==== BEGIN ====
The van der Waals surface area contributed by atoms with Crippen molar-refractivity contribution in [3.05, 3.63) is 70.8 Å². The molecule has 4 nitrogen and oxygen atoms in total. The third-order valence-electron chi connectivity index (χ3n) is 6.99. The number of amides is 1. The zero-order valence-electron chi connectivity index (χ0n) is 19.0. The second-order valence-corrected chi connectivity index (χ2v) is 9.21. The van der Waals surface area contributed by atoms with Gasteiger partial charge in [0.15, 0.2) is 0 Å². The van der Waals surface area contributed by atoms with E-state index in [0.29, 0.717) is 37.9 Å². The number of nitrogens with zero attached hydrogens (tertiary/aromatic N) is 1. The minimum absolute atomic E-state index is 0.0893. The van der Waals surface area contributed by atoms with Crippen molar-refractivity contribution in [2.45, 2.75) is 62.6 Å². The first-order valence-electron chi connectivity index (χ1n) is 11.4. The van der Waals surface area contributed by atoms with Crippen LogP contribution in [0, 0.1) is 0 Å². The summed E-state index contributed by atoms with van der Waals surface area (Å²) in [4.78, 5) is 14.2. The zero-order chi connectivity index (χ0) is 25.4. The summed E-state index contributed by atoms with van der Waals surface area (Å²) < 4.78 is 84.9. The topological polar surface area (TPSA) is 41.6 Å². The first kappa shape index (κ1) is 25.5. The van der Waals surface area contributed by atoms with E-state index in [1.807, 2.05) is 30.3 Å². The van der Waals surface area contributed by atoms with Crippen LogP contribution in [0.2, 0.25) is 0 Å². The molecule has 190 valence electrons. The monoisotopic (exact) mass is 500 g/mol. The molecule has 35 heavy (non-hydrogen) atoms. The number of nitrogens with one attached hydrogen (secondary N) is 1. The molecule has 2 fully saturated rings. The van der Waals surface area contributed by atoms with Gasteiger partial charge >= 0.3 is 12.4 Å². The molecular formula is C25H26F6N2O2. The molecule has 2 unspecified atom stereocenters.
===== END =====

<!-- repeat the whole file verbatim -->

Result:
The van der Waals surface area contributed by atoms with Crippen molar-refractivity contribution in [3.05, 3.63) is 70.8 Å². The molecule has 4 nitrogen and oxygen atoms in total. The third-order valence-electron chi connectivity index (χ3n) is 6.99. The number of amides is 1. The zero-order valence-electron chi connectivity index (χ0n) is 19.0. The second-order valence-corrected chi connectivity index (χ2v) is 9.21. The van der Waals surface area contributed by atoms with Gasteiger partial charge in [0.15, 0.2) is 0 Å². The van der Waals surface area contributed by atoms with E-state index in [0.29, 0.717) is 37.9 Å². The number of nitrogens with zero attached hydrogens (tertiary/aromatic N) is 1. The minimum absolute atomic E-state index is 0.0893. The van der Waals surface area contributed by atoms with Crippen molar-refractivity contribution in [2.45, 2.75) is 62.6 Å². The first-order valence-electron chi connectivity index (χ1n) is 11.4. The van der Waals surface area contributed by atoms with Crippen LogP contribution in [0, 0.1) is 0 Å². The summed E-state index contributed by atoms with van der Waals surface area (Å²) in [4.78, 5) is 14.2. The zero-order chi connectivity index (χ0) is 25.4. The summed E-state index contributed by atoms with van der Waals surface area (Å²) < 4.78 is 84.9. The topological polar surface area (TPSA) is 41.6 Å². The first kappa shape index (κ1) is 25.5. The van der Waals surface area contributed by atoms with E-state index in [1.807, 2.05) is 30.3 Å². The van der Waals surface area contributed by atoms with Crippen LogP contribution in [0.2, 0.25) is 0 Å². The molecule has 190 valence electrons. The monoisotopic (exact) mass is 500 g/mol. The molecule has 35 heavy (non-hydrogen) atoms. The number of nitrogens with one attached hydrogen (secondary N) is 1. The molecule has 2 fully saturated rings. The van der Waals surface area contributed by atoms with Gasteiger partial charge >= 0.3 is 12.4 Å². The molecular formula is C25H26F6N2O2. The molecule has 2 unspecified atom stereocenters.